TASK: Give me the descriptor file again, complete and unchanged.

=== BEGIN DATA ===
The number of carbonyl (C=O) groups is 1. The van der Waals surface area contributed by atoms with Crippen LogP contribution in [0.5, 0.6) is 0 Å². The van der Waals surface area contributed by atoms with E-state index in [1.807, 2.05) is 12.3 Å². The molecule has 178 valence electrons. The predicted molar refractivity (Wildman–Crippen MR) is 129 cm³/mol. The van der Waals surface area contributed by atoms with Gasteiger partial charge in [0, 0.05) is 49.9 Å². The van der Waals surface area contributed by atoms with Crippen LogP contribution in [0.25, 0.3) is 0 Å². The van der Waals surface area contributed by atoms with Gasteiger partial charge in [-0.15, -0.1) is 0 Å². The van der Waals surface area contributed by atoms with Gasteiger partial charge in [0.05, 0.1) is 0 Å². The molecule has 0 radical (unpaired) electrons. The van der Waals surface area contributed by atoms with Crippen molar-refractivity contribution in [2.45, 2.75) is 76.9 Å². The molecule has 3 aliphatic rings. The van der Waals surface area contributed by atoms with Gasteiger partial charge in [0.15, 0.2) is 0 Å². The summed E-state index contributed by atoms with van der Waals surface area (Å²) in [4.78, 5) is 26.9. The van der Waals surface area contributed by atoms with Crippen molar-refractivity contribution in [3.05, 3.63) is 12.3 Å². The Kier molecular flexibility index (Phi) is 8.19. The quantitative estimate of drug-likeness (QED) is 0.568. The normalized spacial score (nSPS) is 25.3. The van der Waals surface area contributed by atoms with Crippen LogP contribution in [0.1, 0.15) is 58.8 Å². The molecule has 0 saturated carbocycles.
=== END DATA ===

The number of carbonyl (C=O) groups is 1. The van der Waals surface area contributed by atoms with Crippen LogP contribution in [0.5, 0.6) is 0 Å². The van der Waals surface area contributed by atoms with E-state index in [1.807, 2.05) is 12.3 Å². The molecule has 178 valence electrons. The predicted molar refractivity (Wildman–Crippen MR) is 129 cm³/mol. The van der Waals surface area contributed by atoms with Gasteiger partial charge in [0, 0.05) is 49.9 Å². The van der Waals surface area contributed by atoms with Crippen LogP contribution in [0.25, 0.3) is 0 Å². The van der Waals surface area contributed by atoms with Gasteiger partial charge in [-0.15, -0.1) is 0 Å². The van der Waals surface area contributed by atoms with Gasteiger partial charge in [0.05, 0.1) is 0 Å². The molecule has 0 radical (unpaired) electrons. The van der Waals surface area contributed by atoms with Crippen molar-refractivity contribution in [2.45, 2.75) is 76.9 Å². The molecule has 3 aliphatic rings. The van der Waals surface area contributed by atoms with Gasteiger partial charge in [0.15, 0.2) is 0 Å². The summed E-state index contributed by atoms with van der Waals surface area (Å²) in [4.78, 5) is 26.9. The van der Waals surface area contributed by atoms with Crippen molar-refractivity contribution in [3.05, 3.63) is 12.3 Å². The Kier molecular flexibility index (Phi) is 8.19. The quantitative estimate of drug-likeness (QED) is 0.568. The normalized spacial score (nSPS) is 25.3. The van der Waals surface area contributed by atoms with Crippen LogP contribution in [0.1, 0.15) is 58.8 Å². The molecule has 0 saturated carbocycles.